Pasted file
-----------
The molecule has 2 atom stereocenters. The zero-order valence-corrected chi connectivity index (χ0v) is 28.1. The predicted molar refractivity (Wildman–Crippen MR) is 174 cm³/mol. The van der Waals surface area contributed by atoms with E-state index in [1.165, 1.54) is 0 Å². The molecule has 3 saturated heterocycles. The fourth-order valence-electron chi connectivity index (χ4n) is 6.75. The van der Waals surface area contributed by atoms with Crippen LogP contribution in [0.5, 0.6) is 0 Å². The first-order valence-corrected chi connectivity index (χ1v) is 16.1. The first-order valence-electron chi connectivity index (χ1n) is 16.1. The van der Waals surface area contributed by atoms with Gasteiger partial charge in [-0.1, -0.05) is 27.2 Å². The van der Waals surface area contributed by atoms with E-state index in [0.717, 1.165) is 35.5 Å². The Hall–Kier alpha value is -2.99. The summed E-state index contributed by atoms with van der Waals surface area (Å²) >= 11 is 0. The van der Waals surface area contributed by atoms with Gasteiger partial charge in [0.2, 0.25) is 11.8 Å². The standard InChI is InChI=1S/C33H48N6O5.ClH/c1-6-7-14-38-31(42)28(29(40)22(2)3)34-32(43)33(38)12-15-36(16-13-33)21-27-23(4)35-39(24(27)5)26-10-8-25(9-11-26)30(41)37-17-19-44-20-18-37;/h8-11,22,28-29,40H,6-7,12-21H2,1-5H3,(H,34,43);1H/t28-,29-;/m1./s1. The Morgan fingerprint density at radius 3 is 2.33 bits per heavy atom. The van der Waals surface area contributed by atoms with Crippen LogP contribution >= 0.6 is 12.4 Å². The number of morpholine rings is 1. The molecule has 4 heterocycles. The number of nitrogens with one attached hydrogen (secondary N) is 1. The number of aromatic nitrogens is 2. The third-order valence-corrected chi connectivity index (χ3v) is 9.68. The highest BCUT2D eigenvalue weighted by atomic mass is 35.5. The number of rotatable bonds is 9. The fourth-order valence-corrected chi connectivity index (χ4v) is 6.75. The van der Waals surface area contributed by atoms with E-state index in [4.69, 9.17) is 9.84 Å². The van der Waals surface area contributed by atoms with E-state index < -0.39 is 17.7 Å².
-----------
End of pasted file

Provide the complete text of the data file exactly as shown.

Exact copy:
The molecule has 2 atom stereocenters. The zero-order valence-corrected chi connectivity index (χ0v) is 28.1. The predicted molar refractivity (Wildman–Crippen MR) is 174 cm³/mol. The van der Waals surface area contributed by atoms with E-state index in [1.165, 1.54) is 0 Å². The molecule has 3 saturated heterocycles. The fourth-order valence-electron chi connectivity index (χ4n) is 6.75. The van der Waals surface area contributed by atoms with Crippen LogP contribution in [0.5, 0.6) is 0 Å². The first-order valence-corrected chi connectivity index (χ1v) is 16.1. The first-order valence-electron chi connectivity index (χ1n) is 16.1. The van der Waals surface area contributed by atoms with Gasteiger partial charge in [-0.1, -0.05) is 27.2 Å². The van der Waals surface area contributed by atoms with E-state index in [0.717, 1.165) is 35.5 Å². The Hall–Kier alpha value is -2.99. The summed E-state index contributed by atoms with van der Waals surface area (Å²) >= 11 is 0. The van der Waals surface area contributed by atoms with Gasteiger partial charge in [0.2, 0.25) is 11.8 Å². The standard InChI is InChI=1S/C33H48N6O5.ClH/c1-6-7-14-38-31(42)28(29(40)22(2)3)34-32(43)33(38)12-15-36(16-13-33)21-27-23(4)35-39(24(27)5)26-10-8-25(9-11-26)30(41)37-17-19-44-20-18-37;/h8-11,22,28-29,40H,6-7,12-21H2,1-5H3,(H,34,43);1H/t28-,29-;/m1./s1. The Morgan fingerprint density at radius 3 is 2.33 bits per heavy atom. The van der Waals surface area contributed by atoms with Crippen LogP contribution >= 0.6 is 12.4 Å². The number of morpholine rings is 1. The molecule has 4 heterocycles. The number of nitrogens with one attached hydrogen (secondary N) is 1. The number of aromatic nitrogens is 2. The third-order valence-corrected chi connectivity index (χ3v) is 9.68. The highest BCUT2D eigenvalue weighted by atomic mass is 35.5. The number of rotatable bonds is 9. The fourth-order valence-corrected chi connectivity index (χ4v) is 6.75. The van der Waals surface area contributed by atoms with E-state index in [4.69, 9.17) is 9.84 Å². The van der Waals surface area contributed by atoms with E-state index < -0.39 is 17.7 Å².